, Volume 27, Issue 14, pp 1157-1165
Date: 19 Oct 2012

Current Use of Selective Serotonin Reuptake Inhibitors and Risk of Acute Myocardial Infarction

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Abstract

Background: It has been suggested that increased platelet activation increases the risk of acute myocardial infarction (AMI) in patients with depression. Selective serotonin reuptake inhibitors (SSRIs) may attenuate platelet activation by serotonin depletion in platelets. Observational studies have shown discrepant results of AMI risk associated with the use of SSRIs.

Objective: The aim of this study was to evaluate the association of exposure to different groups of antidepressants, including SSRIs, and the risk of AMI. The study also assessed in more detail the influence of timing of the exposure to antidepressants in a general adult population (<90 years of age), with or without diagnosed risk factors for AMI.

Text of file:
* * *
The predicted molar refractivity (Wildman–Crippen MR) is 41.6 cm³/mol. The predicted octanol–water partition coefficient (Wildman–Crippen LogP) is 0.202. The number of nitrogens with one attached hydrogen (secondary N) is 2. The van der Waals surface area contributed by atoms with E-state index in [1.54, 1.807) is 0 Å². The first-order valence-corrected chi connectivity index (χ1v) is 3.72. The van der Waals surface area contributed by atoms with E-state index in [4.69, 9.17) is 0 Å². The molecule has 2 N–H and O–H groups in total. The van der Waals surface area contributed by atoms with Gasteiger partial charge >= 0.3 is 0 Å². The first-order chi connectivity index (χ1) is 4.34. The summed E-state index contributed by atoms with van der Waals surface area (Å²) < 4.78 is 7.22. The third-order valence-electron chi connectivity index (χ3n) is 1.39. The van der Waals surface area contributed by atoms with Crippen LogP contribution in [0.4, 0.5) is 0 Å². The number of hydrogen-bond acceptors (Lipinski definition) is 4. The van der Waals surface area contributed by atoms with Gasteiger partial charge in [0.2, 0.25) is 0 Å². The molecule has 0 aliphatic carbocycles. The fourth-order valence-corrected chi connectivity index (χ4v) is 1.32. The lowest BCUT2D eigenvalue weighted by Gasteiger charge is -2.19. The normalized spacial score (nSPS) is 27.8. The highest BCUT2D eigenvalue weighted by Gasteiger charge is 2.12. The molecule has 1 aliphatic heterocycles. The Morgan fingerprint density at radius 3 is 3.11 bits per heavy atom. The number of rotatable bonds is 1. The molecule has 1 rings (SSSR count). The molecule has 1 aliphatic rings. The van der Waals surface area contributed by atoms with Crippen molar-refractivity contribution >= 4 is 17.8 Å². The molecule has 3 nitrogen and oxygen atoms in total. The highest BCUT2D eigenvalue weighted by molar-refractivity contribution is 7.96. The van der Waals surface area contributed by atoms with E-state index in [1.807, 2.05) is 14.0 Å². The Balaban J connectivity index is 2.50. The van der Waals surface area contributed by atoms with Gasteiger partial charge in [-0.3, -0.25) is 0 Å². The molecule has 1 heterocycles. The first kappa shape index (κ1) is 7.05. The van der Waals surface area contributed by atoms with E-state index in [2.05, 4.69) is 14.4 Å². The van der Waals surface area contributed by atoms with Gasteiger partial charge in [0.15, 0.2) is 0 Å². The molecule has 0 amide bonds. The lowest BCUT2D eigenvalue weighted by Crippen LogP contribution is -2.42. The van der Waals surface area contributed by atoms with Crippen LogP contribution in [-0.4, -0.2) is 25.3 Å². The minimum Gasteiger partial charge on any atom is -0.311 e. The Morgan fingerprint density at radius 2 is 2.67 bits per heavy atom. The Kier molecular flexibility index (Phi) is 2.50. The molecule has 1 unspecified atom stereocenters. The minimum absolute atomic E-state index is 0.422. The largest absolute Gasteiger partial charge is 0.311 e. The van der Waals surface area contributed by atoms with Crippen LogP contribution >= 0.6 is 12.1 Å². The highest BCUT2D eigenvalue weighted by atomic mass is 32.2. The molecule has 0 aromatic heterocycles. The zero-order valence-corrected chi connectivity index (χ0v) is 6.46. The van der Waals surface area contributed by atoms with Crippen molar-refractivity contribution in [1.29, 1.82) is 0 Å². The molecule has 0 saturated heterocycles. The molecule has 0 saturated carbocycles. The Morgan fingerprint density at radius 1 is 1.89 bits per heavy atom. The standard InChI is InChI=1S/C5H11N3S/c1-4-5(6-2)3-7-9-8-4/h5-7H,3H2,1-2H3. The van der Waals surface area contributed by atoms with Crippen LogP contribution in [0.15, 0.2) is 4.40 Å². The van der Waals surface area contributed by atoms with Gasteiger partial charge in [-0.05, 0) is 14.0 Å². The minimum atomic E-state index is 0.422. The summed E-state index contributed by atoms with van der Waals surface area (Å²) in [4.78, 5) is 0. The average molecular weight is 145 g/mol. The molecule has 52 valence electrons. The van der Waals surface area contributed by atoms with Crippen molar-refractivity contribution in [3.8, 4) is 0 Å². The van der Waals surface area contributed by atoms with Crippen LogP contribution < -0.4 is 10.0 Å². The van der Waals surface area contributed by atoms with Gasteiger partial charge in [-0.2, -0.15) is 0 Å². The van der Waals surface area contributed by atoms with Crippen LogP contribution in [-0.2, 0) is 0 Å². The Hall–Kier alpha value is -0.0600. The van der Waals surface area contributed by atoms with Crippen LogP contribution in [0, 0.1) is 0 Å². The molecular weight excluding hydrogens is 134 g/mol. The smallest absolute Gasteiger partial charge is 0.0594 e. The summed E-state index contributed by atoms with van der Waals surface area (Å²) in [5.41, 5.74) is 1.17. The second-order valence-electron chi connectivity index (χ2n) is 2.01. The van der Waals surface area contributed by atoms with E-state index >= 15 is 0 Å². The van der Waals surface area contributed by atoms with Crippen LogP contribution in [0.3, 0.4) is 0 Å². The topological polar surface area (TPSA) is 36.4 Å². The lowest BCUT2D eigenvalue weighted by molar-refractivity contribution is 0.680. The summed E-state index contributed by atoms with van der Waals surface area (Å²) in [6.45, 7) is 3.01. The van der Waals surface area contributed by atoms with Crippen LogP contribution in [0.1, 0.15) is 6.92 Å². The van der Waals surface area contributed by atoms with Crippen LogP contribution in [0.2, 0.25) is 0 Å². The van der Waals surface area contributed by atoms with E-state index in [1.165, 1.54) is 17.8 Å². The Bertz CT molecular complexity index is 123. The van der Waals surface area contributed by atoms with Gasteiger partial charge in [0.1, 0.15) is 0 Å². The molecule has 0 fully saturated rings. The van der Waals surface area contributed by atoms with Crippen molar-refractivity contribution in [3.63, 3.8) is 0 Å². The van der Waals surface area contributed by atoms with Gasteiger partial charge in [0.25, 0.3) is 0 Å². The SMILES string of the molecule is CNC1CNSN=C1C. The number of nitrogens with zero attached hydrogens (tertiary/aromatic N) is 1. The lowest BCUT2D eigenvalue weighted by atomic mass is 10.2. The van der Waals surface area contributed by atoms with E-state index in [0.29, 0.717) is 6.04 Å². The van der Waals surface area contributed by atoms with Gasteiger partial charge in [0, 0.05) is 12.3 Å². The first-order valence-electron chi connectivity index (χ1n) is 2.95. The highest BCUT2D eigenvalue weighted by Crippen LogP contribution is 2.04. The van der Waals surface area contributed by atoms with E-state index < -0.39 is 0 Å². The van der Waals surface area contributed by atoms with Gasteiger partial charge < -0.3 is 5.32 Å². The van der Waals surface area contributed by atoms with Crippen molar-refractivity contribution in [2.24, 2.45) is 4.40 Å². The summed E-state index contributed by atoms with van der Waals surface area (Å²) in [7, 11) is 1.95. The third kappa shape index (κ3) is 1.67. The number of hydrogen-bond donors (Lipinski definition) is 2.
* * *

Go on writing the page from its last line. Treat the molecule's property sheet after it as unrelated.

Study design/methods: We conducted a population-based case-control analysis on the UK General Practice Research Database (GPRD). The study included 8688 patients (<90 years of age), with a first-time AMI between 1995 and 2001, and 33 923 controls, who were matched by age, sex, calendar time, and general practice. Conditional logistic regression was used to estimate odds ratios (ORs).

Results: Current use of an antidepressant was defined as a supply of the last prescription for an antidepressant that lasted up to the index date or beyond. Recent past use was defined as a supply of the last prescription for an antidepressant that ended 1–29 days before the index date. SSRIs investigated were citalopram, fluoxetine, fluvoxamine, paroxetine, sertraline and venlafaxine. Non-SSRIs investigated were amitriptyline, clomipramine, dosulepin, doxepin, imipramine, lofepramine, nefazodone, trazodone and trimipramine. Other antidepressants included were amoxapine, desipramine, lithium, maprotiline, mianserin, moclobemide, nortriptyline and protriptyline. Adjusted ORs (with 95% CI) for the current use of SSRIs, non-SSRIs, or other antidepressants, compared with non-use of antidepressants, were 0.63 (95% CI 0.43, 0.91; p = 0.02), 0.92 (95% CI 0.77, 1.09; p = 0.32) and 0.59 (95% CI 0.29, 1.20; p = 0.14), respectively. The adjusted OR of recent past use of SSRIs compared with non-use of SSRIs was 1.42 (95% CI 1.02, 1.97; p = 0.04).

Conclusion: The present analysis provides further evidence that the current use of SSRIs is associated with a slightly decreased risk for AMI.